The purpose of mediation is to settle the case and avoid the stress, time investment, expense and risk of trial.
Mediation is a process by which a neutral third party, almost always a lawyer, who is called a mediator meets with the parties for the purposes of working with them to bring the parties to a mutually agreeable settlement.
The mediator does not have the power to make a decision and may not impose his or her judgment on the issues for that of the parties. The mediator’s sole function is to get the parties to agree on a settlement. Nothing can happen at a mediation without your consent.
Accordingly, the settlement occurs only if both parties agree. This is different from arbitration in which the arbitrator makes a ruling or decision.
IS MEDIATION MANDATORY? Yes, in most Personal Injury cases. The Minnesota Rules of Court require that the parties use some form of Alternative Dispute Resolution (ADR). Mediation is the most commonly used form of ADR. Accordingly, in most cases the Judge will order the parties to use mediation. In Workers’ Compensation cases, mediation is not mandatory but is commonly used. Mediation is not mandatory in Medical Malpractice cases.
WHO WILL BE THE MEDIATOR? In almost all cases, the mediator is selected by the attorneys-who are usually able to agree upon a mediator that is acceptable to both sides. Usually the mediator is an attorney experienced in Personal Injury or Workers’ Compensation cases or a retired Judge who has handled Personal Injury or Workers’ Compensation cases while on the bench. If the parties cannot agree, the Judge will appoint the mediator.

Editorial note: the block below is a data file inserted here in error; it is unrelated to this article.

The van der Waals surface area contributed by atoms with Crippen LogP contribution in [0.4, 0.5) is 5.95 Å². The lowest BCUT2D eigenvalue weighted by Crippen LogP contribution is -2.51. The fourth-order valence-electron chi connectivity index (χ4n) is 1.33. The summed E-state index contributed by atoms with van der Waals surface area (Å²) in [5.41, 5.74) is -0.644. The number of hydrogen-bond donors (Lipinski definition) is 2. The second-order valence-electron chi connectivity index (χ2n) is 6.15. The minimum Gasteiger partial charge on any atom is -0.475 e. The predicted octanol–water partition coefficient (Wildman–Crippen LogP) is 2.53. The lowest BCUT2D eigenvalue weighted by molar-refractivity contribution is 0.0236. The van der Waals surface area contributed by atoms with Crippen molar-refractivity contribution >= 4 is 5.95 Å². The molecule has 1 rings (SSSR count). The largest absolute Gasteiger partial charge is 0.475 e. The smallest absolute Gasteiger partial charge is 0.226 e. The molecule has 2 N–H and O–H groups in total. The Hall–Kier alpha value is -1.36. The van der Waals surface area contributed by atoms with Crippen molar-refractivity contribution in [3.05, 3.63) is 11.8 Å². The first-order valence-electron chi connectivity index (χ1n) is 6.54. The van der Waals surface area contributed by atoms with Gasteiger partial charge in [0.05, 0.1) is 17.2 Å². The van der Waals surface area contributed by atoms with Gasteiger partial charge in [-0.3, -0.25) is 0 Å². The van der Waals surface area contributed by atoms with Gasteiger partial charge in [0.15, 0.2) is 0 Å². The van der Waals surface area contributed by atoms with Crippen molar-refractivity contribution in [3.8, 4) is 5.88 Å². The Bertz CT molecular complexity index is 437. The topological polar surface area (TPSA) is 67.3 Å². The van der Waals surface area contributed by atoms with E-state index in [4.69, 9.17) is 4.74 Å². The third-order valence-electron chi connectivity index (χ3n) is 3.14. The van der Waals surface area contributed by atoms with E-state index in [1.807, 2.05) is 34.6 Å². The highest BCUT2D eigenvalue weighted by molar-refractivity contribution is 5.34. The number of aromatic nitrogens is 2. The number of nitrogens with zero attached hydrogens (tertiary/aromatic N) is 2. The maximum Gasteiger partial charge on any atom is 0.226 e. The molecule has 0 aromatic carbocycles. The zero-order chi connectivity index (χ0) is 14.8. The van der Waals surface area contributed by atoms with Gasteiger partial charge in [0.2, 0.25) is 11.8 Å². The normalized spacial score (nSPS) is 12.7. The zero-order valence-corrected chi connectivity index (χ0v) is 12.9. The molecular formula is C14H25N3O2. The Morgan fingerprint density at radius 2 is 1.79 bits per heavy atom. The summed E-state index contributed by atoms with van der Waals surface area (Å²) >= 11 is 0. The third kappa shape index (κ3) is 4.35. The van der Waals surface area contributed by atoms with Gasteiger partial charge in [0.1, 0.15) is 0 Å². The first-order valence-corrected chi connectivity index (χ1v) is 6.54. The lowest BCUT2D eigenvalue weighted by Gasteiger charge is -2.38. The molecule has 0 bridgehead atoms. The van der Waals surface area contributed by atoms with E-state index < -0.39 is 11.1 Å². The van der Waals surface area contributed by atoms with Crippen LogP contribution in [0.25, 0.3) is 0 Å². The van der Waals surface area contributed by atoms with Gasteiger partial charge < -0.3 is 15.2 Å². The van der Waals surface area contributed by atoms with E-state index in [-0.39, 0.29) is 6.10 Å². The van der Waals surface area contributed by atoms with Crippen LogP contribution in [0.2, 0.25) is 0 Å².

HOW DOES THE MEDIATION PROCESS WORK? Mediation is typically held in the offices of one of the attorneys or the mediator. The mediator typically meets privately and separately with each side and their attorneys. The mediator will typically go back and forth between the parties, meeting with each side privately in an attempt to bring the parties to a mutually acceptable settlement.
WHAT DO I NEED TO DO TO PREPARE FOR MEDIATION? Your lawyer at the Schmidt-Salita Law Team will prepare a document called a mediation submission that is presented to the mediator in advance of the mediation.
IS MEDIATION A GOOD THING? Absolutely. This is your best and maybe your last chance to settle your case without having to go through a full-blown trial. Some just don’t settle and have to go to court. Not all cases settle on the date of the mediation and the mediation process can continue over a period of weeks with the mediator continuing to work with the parties. Overall, mediation, in most cases, is a good thing.